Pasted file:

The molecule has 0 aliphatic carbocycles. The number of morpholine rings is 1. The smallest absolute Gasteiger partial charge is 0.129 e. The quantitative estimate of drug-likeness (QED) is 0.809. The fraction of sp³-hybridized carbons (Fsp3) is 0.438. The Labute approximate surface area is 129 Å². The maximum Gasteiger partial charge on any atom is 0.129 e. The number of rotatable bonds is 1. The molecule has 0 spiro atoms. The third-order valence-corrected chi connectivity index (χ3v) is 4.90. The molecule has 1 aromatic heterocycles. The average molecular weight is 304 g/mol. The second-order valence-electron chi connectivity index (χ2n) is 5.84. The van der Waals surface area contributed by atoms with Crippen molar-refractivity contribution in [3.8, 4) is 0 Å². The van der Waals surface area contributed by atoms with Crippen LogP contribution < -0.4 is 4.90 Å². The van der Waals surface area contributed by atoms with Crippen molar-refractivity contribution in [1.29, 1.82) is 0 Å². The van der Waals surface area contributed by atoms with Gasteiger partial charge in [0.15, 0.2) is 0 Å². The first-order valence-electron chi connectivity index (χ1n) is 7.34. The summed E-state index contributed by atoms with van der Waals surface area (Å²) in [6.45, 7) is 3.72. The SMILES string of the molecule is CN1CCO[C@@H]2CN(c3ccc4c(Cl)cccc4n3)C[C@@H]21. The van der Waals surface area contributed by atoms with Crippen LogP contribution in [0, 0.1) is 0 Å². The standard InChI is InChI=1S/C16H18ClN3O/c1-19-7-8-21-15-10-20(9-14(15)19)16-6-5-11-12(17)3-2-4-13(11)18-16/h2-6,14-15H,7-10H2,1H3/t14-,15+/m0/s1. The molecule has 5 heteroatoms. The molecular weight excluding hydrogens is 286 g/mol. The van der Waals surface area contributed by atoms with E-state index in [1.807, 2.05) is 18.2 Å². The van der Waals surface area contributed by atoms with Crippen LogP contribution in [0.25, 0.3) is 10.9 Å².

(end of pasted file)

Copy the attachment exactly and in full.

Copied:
The molecule has 0 aliphatic carbocycles. The number of morpholine rings is 1. The smallest absolute Gasteiger partial charge is 0.129 e. The quantitative estimate of drug-likeness (QED) is 0.809. The fraction of sp³-hybridized carbons (Fsp3) is 0.438. The Labute approximate surface area is 129 Å². The maximum Gasteiger partial charge on any atom is 0.129 e. The number of rotatable bonds is 1. The molecule has 0 spiro atoms. The third-order valence-corrected chi connectivity index (χ3v) is 4.90. The molecule has 1 aromatic heterocycles. The average molecular weight is 304 g/mol. The second-order valence-electron chi connectivity index (χ2n) is 5.84. The van der Waals surface area contributed by atoms with Crippen molar-refractivity contribution in [3.8, 4) is 0 Å². The van der Waals surface area contributed by atoms with Crippen LogP contribution < -0.4 is 4.90 Å². The van der Waals surface area contributed by atoms with Crippen molar-refractivity contribution in [1.29, 1.82) is 0 Å². The van der Waals surface area contributed by atoms with Gasteiger partial charge in [0.15, 0.2) is 0 Å². The first-order valence-electron chi connectivity index (χ1n) is 7.34. The summed E-state index contributed by atoms with van der Waals surface area (Å²) in [6.45, 7) is 3.72. The SMILES string of the molecule is CN1CCO[C@@H]2CN(c3ccc4c(Cl)cccc4n3)C[C@@H]21. The van der Waals surface area contributed by atoms with Crippen LogP contribution in [0, 0.1) is 0 Å². The standard InChI is InChI=1S/C16H18ClN3O/c1-19-7-8-21-15-10-20(9-14(15)19)16-6-5-11-12(17)3-2-4-13(11)18-16/h2-6,14-15H,7-10H2,1H3/t14-,15+/m0/s1. The molecule has 5 heteroatoms. The molecular weight excluding hydrogens is 286 g/mol. The van der Waals surface area contributed by atoms with E-state index in [1.807, 2.05) is 18.2 Å². The van der Waals surface area contributed by atoms with Crippen LogP contribution in [0.25, 0.3) is 10.9 Å².